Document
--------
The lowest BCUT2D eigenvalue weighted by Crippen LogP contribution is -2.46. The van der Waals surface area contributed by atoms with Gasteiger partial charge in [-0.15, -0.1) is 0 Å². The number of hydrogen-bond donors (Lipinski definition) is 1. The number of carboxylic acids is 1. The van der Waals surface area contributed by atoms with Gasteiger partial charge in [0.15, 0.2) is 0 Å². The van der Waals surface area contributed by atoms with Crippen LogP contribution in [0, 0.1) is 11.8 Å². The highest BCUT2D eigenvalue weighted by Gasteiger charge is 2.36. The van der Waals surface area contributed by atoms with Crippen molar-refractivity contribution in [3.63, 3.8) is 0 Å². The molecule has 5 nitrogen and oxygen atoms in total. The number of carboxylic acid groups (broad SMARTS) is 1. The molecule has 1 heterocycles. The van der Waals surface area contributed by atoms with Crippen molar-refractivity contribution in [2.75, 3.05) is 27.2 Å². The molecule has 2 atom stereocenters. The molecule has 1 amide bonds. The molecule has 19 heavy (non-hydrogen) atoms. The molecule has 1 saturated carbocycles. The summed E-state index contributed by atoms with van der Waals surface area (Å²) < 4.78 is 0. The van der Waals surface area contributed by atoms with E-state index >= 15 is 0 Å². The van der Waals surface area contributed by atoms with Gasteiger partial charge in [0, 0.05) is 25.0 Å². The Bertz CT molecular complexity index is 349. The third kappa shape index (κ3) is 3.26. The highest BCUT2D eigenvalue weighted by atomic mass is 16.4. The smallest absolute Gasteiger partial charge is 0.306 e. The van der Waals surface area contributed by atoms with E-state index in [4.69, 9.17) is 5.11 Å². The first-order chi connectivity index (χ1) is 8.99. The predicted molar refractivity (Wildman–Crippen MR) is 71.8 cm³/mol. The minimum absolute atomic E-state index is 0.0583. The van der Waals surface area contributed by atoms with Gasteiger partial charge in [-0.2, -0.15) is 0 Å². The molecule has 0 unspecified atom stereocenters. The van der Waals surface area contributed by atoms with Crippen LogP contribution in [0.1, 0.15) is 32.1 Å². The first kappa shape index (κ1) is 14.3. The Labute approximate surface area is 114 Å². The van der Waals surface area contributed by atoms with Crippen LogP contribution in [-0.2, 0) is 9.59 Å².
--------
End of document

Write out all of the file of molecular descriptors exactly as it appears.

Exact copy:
The lowest BCUT2D eigenvalue weighted by Crippen LogP contribution is -2.46. The van der Waals surface area contributed by atoms with Gasteiger partial charge in [-0.15, -0.1) is 0 Å². The number of hydrogen-bond donors (Lipinski definition) is 1. The number of carboxylic acids is 1. The van der Waals surface area contributed by atoms with Gasteiger partial charge in [0.15, 0.2) is 0 Å². The van der Waals surface area contributed by atoms with Crippen LogP contribution in [0, 0.1) is 11.8 Å². The highest BCUT2D eigenvalue weighted by Gasteiger charge is 2.36. The van der Waals surface area contributed by atoms with Crippen molar-refractivity contribution in [3.63, 3.8) is 0 Å². The molecule has 5 nitrogen and oxygen atoms in total. The number of carboxylic acid groups (broad SMARTS) is 1. The molecule has 1 heterocycles. The van der Waals surface area contributed by atoms with Crippen molar-refractivity contribution in [2.75, 3.05) is 27.2 Å². The molecule has 2 atom stereocenters. The molecule has 1 amide bonds. The molecule has 19 heavy (non-hydrogen) atoms. The molecule has 1 saturated carbocycles. The summed E-state index contributed by atoms with van der Waals surface area (Å²) < 4.78 is 0. The van der Waals surface area contributed by atoms with E-state index >= 15 is 0 Å². The van der Waals surface area contributed by atoms with Gasteiger partial charge in [0, 0.05) is 25.0 Å². The Bertz CT molecular complexity index is 349. The third kappa shape index (κ3) is 3.26. The highest BCUT2D eigenvalue weighted by atomic mass is 16.4. The smallest absolute Gasteiger partial charge is 0.306 e. The van der Waals surface area contributed by atoms with E-state index in [4.69, 9.17) is 5.11 Å². The first-order chi connectivity index (χ1) is 8.99. The predicted molar refractivity (Wildman–Crippen MR) is 71.8 cm³/mol. The minimum absolute atomic E-state index is 0.0583. The van der Waals surface area contributed by atoms with Gasteiger partial charge in [-0.2, -0.15) is 0 Å². The molecule has 0 unspecified atom stereocenters. The van der Waals surface area contributed by atoms with Crippen LogP contribution in [0.1, 0.15) is 32.1 Å². The first kappa shape index (κ1) is 14.3. The Labute approximate surface area is 114 Å². The van der Waals surface area contributed by atoms with Crippen LogP contribution in [-0.2, 0) is 9.59 Å².